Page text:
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'Carterpuri' in Haryana, Carter homes at Patan
November 01, 2006 10:56 IST
Sadhiya Aziz Sheikh has turned a celebrity overnight after being allotted a house at a village in Patan, Maharashtra, by the Habitat for Humanity through the Jimmy Carter Work Project.
The JCWP is the first large-scale house building project in India, launched after the 'India Build' campaign initiated by HFH. JCWP volunteers began constructing 100 homes for low income families at Patan, near Lonavla.
Sheikh said, "I am awed by the gesture of Carter and his wife, to have chosen my house to be built by them. Initially, I didn't know who he was, but later I came to know about him and now am waiting for his autograph." Sheikh, who is married with two children, hails from the nearby Varsuli village and is a member of the local self-help group Abinav.
Her husband Aziz, a cab driver with a car rental company, earns Rs 2,500 per month and supports his family, including his aged parents. The family has been living in rental accommodation with no property or land to their name.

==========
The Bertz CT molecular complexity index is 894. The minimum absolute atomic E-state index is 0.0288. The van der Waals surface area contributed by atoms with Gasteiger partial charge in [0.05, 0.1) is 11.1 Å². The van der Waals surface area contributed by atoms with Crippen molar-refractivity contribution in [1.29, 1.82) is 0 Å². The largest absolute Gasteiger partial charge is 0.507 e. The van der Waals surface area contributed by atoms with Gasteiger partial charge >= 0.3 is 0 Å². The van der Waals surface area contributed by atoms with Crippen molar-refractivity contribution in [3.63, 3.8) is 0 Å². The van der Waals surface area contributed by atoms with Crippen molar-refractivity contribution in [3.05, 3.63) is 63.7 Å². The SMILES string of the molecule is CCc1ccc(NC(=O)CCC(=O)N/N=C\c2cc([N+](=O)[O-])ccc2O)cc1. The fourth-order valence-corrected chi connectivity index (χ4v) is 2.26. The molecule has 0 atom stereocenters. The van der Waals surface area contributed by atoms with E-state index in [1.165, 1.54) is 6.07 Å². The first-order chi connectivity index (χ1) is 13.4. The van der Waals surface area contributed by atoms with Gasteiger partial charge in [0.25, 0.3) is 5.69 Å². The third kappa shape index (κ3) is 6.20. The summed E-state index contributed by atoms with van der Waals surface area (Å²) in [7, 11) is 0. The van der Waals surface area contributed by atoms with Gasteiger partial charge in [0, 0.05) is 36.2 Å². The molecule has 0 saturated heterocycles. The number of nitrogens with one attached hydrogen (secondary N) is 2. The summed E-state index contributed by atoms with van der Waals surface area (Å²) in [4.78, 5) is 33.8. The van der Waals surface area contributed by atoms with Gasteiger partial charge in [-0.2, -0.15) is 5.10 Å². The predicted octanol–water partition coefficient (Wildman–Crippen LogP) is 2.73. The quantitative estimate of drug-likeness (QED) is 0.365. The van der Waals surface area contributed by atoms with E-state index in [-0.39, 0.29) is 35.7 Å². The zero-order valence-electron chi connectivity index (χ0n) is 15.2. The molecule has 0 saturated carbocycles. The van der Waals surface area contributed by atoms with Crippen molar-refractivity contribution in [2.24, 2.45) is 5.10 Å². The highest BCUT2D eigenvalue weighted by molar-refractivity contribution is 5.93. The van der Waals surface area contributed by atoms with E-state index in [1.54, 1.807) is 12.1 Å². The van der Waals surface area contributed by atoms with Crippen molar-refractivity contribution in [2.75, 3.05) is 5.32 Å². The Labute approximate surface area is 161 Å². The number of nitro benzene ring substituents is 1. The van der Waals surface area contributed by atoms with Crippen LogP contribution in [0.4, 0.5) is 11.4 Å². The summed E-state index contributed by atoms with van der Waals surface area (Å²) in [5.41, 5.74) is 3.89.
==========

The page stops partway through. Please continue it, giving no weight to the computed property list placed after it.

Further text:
"We would have never managed to build or own a home of our own. Now we would not be disturbed by the noise of others or be at the mercy of landlords. We will be able to live as we choose. I am joyfully looking forward to moving into it," she said.
Earlier, Fatima Bee Shakeel, the first recipient of a Habitat home at Khamum district in Andhra Pradhesh in 1986, visited Patan village and said, "It is indeed a matter of great joy that Habitat and JCWP is still building homes for the poor like me."
She said it was important that every poor family should have a home of their own, in order that families can concentrate on children's education, and other things for livelihood.
Homes for the low-income families help eradicate poverty and unwanted destitution, thus bringing some stability to the families on the economic front, she added.
When Jimmy Carter visited India as United States President, the then Indian Prime Minister Morarji Desai had dedicated a village in Haryana named 'Carterpuri' in the name of the legendary President and the Carter family's long standing association with India.
Rev Azariah Korabandi, credited with bringing HFH into India in 1983, reminded that the construction of Habitat homes, and its vision to provide homes to the poor remains unchanged, since the time of its arrival.
He, however, pointed that with the passage of time, Habitat home owners have less time to pay their interest free installments, from 20 years earlier, to eight years now. "Habitat homes are for the poor, it has no religion, colour, race or any other distinction," the Octogenarian said.